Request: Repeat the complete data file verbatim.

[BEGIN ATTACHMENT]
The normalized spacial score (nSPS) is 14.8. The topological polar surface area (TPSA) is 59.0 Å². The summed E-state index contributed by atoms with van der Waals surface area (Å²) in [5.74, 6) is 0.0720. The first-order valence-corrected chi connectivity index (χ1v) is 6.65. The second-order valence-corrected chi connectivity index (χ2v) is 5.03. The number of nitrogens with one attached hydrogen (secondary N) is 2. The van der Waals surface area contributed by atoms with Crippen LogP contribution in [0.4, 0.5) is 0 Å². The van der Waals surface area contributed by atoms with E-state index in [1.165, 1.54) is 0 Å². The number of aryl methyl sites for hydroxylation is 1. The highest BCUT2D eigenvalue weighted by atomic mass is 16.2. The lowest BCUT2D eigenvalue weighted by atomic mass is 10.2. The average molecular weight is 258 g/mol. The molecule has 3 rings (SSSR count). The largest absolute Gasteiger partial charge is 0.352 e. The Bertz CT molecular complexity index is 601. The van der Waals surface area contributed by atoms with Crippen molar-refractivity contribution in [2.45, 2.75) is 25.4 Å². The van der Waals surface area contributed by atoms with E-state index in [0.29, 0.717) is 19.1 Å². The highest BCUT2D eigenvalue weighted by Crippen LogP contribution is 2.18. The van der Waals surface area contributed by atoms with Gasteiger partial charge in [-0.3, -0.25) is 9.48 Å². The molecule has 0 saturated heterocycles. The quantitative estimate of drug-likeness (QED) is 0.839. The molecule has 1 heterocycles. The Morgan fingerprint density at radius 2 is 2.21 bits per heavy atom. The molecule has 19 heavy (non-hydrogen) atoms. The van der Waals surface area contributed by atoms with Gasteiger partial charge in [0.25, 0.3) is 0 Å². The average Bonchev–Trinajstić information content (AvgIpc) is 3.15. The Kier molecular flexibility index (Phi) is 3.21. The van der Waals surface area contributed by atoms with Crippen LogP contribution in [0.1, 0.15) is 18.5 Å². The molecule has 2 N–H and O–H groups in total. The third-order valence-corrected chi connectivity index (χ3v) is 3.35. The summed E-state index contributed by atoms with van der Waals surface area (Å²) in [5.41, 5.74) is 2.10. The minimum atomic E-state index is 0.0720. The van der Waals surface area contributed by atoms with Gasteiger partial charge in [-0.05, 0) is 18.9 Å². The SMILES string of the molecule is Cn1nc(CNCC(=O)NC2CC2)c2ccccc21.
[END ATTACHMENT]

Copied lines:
The normalized spacial score (nSPS) is 14.8. The topological polar surface area (TPSA) is 59.0 Å². The summed E-state index contributed by atoms with van der Waals surface area (Å²) in [5.74, 6) is 0.0720. The first-order valence-corrected chi connectivity index (χ1v) is 6.65. The second-order valence-corrected chi connectivity index (χ2v) is 5.03. The number of nitrogens with one attached hydrogen (secondary N) is 2. The van der Waals surface area contributed by atoms with Crippen LogP contribution in [0.4, 0.5) is 0 Å². The van der Waals surface area contributed by atoms with E-state index in [1.165, 1.54) is 0 Å². The number of aryl methyl sites for hydroxylation is 1. The highest BCUT2D eigenvalue weighted by atomic mass is 16.2. The lowest BCUT2D eigenvalue weighted by atomic mass is 10.2. The average molecular weight is 258 g/mol. The molecule has 3 rings (SSSR count). The largest absolute Gasteiger partial charge is 0.352 e. The Bertz CT molecular complexity index is 601. The van der Waals surface area contributed by atoms with Crippen molar-refractivity contribution in [2.45, 2.75) is 25.4 Å². The van der Waals surface area contributed by atoms with E-state index in [0.29, 0.717) is 19.1 Å². The highest BCUT2D eigenvalue weighted by Crippen LogP contribution is 2.18. The van der Waals surface area contributed by atoms with Gasteiger partial charge in [-0.3, -0.25) is 9.48 Å². The molecule has 0 saturated heterocycles. The quantitative estimate of drug-likeness (QED) is 0.839. The molecule has 1 heterocycles. The Morgan fingerprint density at radius 2 is 2.21 bits per heavy atom. The molecule has 19 heavy (non-hydrogen) atoms. The van der Waals surface area contributed by atoms with Gasteiger partial charge in [0.25, 0.3) is 0 Å². The average Bonchev–Trinajstić information content (AvgIpc) is 3.15. The Kier molecular flexibility index (Phi) is 3.21. The van der Waals surface area contributed by atoms with Crippen LogP contribution in [0.1, 0.15) is 18.5 Å². The molecule has 2 N–H and O–H groups in total. The third-order valence-corrected chi connectivity index (χ3v) is 3.35. The summed E-state index contributed by atoms with van der Waals surface area (Å²) in [5.41, 5.74) is 2.10. The minimum atomic E-state index is 0.0720. The van der Waals surface area contributed by atoms with Gasteiger partial charge in [-0.05, 0) is 18.9 Å². The SMILES string of the molecule is Cn1nc(CNCC(=O)NC2CC2)c2ccccc21.